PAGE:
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Arab-Israeli soccer star joins Emirati league

Following normalization of ties between Israel and the United Arab Emirates, the Emirati Al-Nasr soccer club has recruited Arab-Israeli star Dia Saba, who will be the first Israeli to join a Gulf league.
Israel's midfielder Dia Saba (R) shoots the ball past Guatemala's goalkeeper Paulo Motta as he scores during the FIFA friendly football match between Israel and Guatemala at Netanya Municipal Stadium in the Israeli coastal city of Netanya on November 15, 2018. (Photo by JACK GUEZ / AFP)        (Photo credit should read JACK GUEZ/AFP via Getty Images)

History was made when Arab-Israeli soccer player Dia Saba signed with Dubai’s Al-Nasr soccer club. As he leaves the Chinese club Guangzhou R&F to join the team from Dubai, 28-year-old Saba will be the first Israeli player to ever set foot on an Emirati soccer field. The deal was made possible largely by the normalization agreement signed this month between Israel and the United Arab Emirates.

Saba made his first breakthrough while playing for the Maccabee Netanya soccer club. He ended the season as the Israeli Super League’s top scorer with 24 goals. The achievement earned him a place on what was then Israel’s champion team, HaPoel Beersheba. Just a few months later, he was acquired by Guangzhou R&F for $5 million. After two years there, he left the club this week and signed with Al-Nasr Dubai.

“I just hope that I am not dreaming, and that all of a sudden, I will wake up,” he wrote in an Instagram post after signing with Al-Nasr. “People here are constantly saying that this is historic. Just moments after the peace agreement, the mood in the streets and in the club is warm and inviting.”

Saba's cousin Ahmad Saba was, like him, the top goal-scorer for Israel’s Super League in the 2011-2012 season, also playing for Maccabee Netanya. In a conversation with Al-Monitor, he said, “I think this is a wonderful and important step for Dia, for all of Arab society and especially for Arab football players in Israel, because it opened the door for them to join the Emirati league in the future. It really is an enormous achievement for Dia to become the first Arab-Israeli to sign with the Emirati league.”

Former soccer star Hamoudi Kayal is the uncle of the Israeli national team's Beram Kayal, who also played for several clubs in the English and Scottish leagues and is now being eyed with interest by several UAE teams. Kayal said that he “wishes the best of luck to Saba with Al-Nasr Dubai," adding, "I am sure that he will do a great job there and help the team by scoring many goals. I congratulate everyone on this step forward and hope that it paves the way for Arab football players in Israel by opening a new market to them with the various leagues of the United Arab Emirates and other Arab states.”

The historic deal undoubtedly has value far beyond the soccer field. Saba's signing by the Emiratis offers an opportunity to build ties with the Arab world that was long denied to Arab-Israelis because of their citizenship.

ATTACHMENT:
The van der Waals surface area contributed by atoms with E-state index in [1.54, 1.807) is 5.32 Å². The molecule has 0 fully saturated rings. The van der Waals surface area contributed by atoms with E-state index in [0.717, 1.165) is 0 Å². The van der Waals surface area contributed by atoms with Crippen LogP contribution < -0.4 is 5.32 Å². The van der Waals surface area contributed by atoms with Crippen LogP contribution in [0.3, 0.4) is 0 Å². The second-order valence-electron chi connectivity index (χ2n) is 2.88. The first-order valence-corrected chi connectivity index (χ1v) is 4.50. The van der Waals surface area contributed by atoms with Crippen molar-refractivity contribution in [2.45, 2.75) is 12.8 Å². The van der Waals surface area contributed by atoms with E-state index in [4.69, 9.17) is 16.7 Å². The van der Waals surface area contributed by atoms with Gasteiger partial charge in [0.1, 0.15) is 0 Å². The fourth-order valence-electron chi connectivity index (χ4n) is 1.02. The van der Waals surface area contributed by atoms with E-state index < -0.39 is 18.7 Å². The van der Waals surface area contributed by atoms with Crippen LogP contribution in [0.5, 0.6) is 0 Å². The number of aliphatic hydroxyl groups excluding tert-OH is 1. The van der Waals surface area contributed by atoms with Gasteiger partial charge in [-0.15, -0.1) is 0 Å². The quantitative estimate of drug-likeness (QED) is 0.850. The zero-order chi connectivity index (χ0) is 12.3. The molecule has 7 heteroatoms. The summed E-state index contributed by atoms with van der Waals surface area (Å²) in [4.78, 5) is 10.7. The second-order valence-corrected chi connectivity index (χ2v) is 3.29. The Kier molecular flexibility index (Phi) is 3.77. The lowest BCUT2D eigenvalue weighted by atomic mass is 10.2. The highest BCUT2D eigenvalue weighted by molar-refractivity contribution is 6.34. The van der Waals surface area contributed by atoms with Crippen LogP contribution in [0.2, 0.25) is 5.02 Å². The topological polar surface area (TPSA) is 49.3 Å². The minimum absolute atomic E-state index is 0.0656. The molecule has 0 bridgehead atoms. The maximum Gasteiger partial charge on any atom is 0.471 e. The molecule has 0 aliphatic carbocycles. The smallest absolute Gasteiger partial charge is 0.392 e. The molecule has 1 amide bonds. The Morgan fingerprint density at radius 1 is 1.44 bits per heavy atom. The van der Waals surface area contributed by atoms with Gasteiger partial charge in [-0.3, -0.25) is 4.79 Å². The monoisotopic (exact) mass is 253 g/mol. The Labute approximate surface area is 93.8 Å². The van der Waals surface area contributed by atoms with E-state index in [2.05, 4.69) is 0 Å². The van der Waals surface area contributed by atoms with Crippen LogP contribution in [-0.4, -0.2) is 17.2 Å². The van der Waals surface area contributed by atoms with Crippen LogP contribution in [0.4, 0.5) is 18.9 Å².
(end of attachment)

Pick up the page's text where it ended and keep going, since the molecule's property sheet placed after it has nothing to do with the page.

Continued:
“Now [Arab-Israelis] have a new chance. They must not let it get away,” said Ehab Jabareen of Mask Media for Crisis Management. He told Al-Monitor, “The indecisiveness surrounding the dialogue about citizenship on one hand and nationalism on the other creates a lot of confusion, which, in turn, has left us [Israeli-Arabs] to live on the margins. Now we have a chance to become a major factor in Israel’s relations with the Arab states. Saba's step could become a catalyst for further representation for us and for greater awareness of our existence among the Gulf states."

Jabareen explained, "Right now, the average citizen of the Gulf states knows very little about us, the Arab citizens of Israel. If Dia succeeds in leaving his mark, he could put us on the map. True, he is an Israeli player, but it is important to remember that he is an Arab player, not a Jewish player, so his success could offer enormous exposure to our society. It could turn him into a goodwill ambassador and the point of contact between us and the Gulf states. This could, in turn, find expression in business as well, by opening new markets to us in the future.”

Hamed al-Hashemi, a poet from Abu Dhabi, told Al-Monitor, “It disturbs me to think that the gates of the Arab world were closed to Israel’s Arab citizens. It is patently unfair to deny them access to the Arab world and to keep them from visiting Arab states, which are part of their homeland. The Emiratis regard this agreement as an initiative that will bring peace to the entire region. We are proud that the UAE led this move.”

Hashemi went on, “Football is a very popular game. Cooperation is very important and helpful to all sides. From my perspective, the participation of an Israeli player in the Emirati league could be like the first rain, foretelling good things. Similarly, we hope to see an Emirati football player playing for one of the teams in the Israeli league.”

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